EG: What sobers me is the power of some of these government-supported industries to resist change. Big Ag has been getting subsidies to grow corn to feed beef cattle and to export. And now the inexorable weight of the system seems to be making corn-based ethanol a central point of a new national alternative energy plan -- even though it's perhaps the worst way to go about creating a fuel alternative.
BM: You're essentially exactly right about the enormous, cycling power of those self-reinforcing subsidies.
EG: Where do you see the fault lines in reforming the system?
BM: The only way to beat it -- and it may not happen -- is with really strong citizen political action.
I remember interviewing John McCain some years ago, in the Senate, and he said, global warming is an easy call for us. Exxon made $40 billion dollars in profit last year, and that buys a fair amount of influence. We hear every day from these fossil fuel lobbyists, and we never hear a thing from our constituents about global warming.
I'm sure it's the same thing with industrial agriculture.
EG: Last year I heard you speak on a panel that included representatives from Wal-Mart, Coca-Cola and Dupont. It struck me that you were going against the prevailing enthusiasm for the consumer green movement, but were genuinely excited about some of Dupont's commitments.
BM: The consumption that we do have should be green. People need light bulbs. There's no reason not to buy a compact florescent light bulb; in fact, we shouldn't even sell anything else. But the man from Wal-mart made a very revealing point when he said, the reason we want to sell these things is they'll save our customers X numbers of millions of dollars of energy, and we know from our studies that they will spend 38 percent of that or something shopping at Wal-mart for things they couldn't afford to buy before.
That's the problem! It's going to take not just more efficient technologies; it's going to take a different approach to the endless growth cycle of our world. And solely turning it over to the corporations to make those changes isn't going to work. We need to fashion the playing field to restrict a lot of things about what everyone can and can't do, and empower a lot of things that are impossible now precisely because of the power of those huge corporations. It's very difficult to do responsible agriculture in a world where we subsidize irresponsible agriculture. It's very difficult to get renewable energy going in a world where we subsidize destructive energy.
The Coke guy was similarly interesting. Yeah, they're doing whatever they're doing to be greener; but they're also trying to sell people with perfectly good water supplies yet more plastic bottles of water. If there's any commodity on earth that symbolizes the pointlessness of our economy, it's got to be bottled water. It's a product that would actually be useful in certain parts of the world that have terrible water supplies, but of course no one there can afford it, and it's completely unnecessary in all the places that they're selling it.
EG: That's the inherent contradiction of a place like Whole Foods: it makes it easier for many people to buy food that's healthier, and often sustainably produced, but there's a whole wall of little bottled drinks greeting you at the checkout line. It's not really discouraging you from making those choices, it's encouraging them.
BM: Those choices will only be discouraged as our economy begins to change to reflect the real cost of energy. If the cost of energy reflected the damage fossil fuels are doing to the environment, we would not be shipping water in little plastic bottles around the continent on trucks.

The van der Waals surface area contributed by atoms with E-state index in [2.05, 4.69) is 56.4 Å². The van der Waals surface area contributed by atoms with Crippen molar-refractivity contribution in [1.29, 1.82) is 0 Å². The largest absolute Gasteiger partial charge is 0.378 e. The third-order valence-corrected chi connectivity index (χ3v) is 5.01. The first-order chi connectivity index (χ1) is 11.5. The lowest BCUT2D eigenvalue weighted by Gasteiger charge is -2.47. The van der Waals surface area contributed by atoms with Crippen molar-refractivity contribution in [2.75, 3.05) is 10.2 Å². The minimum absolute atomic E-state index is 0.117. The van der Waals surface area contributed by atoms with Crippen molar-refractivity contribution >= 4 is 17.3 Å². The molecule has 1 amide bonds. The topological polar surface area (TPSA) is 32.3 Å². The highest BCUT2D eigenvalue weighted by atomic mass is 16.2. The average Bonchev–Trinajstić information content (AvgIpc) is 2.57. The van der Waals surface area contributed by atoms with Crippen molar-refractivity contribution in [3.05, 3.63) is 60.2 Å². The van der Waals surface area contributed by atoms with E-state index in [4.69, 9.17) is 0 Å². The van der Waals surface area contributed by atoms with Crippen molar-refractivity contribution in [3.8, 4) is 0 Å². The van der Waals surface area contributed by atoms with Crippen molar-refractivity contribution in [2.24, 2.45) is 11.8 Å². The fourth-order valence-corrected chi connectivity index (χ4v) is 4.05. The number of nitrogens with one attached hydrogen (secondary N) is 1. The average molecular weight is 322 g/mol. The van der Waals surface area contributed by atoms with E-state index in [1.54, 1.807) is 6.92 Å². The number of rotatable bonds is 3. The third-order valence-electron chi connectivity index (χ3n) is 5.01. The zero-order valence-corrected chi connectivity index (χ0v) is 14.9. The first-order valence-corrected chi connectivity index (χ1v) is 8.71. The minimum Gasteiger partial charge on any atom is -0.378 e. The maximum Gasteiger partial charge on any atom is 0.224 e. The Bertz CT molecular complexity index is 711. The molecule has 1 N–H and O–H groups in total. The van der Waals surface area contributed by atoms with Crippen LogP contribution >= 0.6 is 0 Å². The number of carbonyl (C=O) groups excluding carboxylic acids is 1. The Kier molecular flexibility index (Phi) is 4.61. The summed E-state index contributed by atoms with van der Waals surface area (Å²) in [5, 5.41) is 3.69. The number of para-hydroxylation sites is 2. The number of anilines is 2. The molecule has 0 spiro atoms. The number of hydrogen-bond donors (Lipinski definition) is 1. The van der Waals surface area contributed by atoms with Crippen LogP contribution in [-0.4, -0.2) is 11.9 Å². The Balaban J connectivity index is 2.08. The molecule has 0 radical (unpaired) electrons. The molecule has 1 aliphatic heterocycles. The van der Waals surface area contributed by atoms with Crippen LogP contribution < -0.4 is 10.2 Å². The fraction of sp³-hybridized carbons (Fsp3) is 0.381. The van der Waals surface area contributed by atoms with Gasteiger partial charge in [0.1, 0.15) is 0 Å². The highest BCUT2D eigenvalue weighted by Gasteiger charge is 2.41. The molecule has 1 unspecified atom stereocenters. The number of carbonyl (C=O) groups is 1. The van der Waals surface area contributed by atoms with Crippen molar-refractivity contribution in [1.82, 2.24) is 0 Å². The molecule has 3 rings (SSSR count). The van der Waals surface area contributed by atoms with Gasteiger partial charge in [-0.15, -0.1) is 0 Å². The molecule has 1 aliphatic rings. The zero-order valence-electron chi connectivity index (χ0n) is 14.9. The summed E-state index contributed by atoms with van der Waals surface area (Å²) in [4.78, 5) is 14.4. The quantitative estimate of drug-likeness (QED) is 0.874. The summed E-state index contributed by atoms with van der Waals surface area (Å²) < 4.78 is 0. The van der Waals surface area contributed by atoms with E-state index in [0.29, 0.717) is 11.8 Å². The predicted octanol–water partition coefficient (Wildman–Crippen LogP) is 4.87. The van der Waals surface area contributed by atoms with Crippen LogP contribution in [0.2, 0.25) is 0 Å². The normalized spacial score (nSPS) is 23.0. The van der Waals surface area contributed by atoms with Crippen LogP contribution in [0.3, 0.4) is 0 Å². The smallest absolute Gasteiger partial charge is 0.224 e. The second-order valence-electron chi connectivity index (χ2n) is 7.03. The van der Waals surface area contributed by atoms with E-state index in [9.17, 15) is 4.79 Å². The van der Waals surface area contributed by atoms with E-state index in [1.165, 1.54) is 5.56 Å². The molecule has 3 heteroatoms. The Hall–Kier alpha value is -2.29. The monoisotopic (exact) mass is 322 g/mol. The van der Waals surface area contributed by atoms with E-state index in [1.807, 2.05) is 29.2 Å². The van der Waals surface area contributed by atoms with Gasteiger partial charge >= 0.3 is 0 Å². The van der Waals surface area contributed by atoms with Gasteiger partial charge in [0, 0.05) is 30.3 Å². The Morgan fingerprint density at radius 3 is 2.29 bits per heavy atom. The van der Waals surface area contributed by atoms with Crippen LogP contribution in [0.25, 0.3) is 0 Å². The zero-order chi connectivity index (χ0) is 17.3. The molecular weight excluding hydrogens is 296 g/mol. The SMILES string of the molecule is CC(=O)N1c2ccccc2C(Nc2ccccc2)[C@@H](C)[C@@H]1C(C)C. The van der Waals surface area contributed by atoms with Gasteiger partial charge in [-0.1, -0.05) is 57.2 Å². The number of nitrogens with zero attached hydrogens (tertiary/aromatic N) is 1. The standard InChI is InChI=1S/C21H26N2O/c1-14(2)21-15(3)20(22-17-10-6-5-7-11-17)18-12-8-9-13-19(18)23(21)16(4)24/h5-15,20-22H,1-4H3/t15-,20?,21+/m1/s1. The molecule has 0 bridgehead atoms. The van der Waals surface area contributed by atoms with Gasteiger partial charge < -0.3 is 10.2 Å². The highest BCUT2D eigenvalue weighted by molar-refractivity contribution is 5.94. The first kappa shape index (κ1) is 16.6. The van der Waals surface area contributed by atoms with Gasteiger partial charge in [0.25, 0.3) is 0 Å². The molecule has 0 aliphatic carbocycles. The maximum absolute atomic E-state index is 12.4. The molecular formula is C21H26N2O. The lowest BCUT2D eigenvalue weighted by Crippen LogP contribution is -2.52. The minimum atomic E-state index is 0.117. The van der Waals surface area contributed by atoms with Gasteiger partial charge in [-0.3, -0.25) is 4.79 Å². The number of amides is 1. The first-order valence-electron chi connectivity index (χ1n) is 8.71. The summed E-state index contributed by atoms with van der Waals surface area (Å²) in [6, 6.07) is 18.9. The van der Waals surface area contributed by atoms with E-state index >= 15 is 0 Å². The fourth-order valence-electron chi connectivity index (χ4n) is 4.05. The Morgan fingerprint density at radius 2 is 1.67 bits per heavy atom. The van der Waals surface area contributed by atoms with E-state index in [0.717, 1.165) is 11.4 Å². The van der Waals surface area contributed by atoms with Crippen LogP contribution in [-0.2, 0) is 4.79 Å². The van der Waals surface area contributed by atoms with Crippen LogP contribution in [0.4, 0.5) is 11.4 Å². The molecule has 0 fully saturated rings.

That's the first half of the economic revolution that we need. The second half is to start asking, "What is an economy for?" Is the point of the economy to grow larger all the time, and is it our job to help that happen? Or is the economy meant to service the needs of people, and to make them more satisfied than they were before?
If that's the answer, then we need an economy that not only values environmental damages correctly, but also that promotes those things that human beings need, like community, as much as it promotes accumulation and acquisition.
EG: What are companies like Dupont doing that you find so exciting and encouraging?
BM: In those sorts of primary producer categories, people are doing much more straightforward work. They want to save some energy, so they're saving it: they reconfigured their systems to allow them to do things far more efficiently. It didn't require a lot of preaching, it just happened. There's not the same kind of gamesmanship that's going on in the consumer sector.
EG: Do you imagine that we're going to see legislation mandating carbon caps in the country this year?
BM: I don't know about this year; it's possible that President Bush is such an idiot that we won't see anything until he leaves office. But if not, then we'll see them in the first two months of the next presidential administration. The only question is if they're going to be tough ones or not. The industries know this; they're going to try and cut an easy deal. We have to make them cut a much harder deal. And when we do, all the kinds of technological change we need to make will be much easier.
Right now, the force of economic gravity works in the wrong direction. Every good thing has to fight against that force, because we assess no penalty on fossil fuel for its environmental devastation. If we did, then that economic gravity would work to support a thousand great technological and cultural changes, and we would really start to see, not a thousand flowers bloom, but a thousand solar panels unfold, a thousand windmills spin.
EG: What about nuclear power? Some very prominent environmentalists, like British scientist James Lovelock, are supporting expansion of nuclear as the only way to produce the amount of energy modern societies need without contributing to global warming.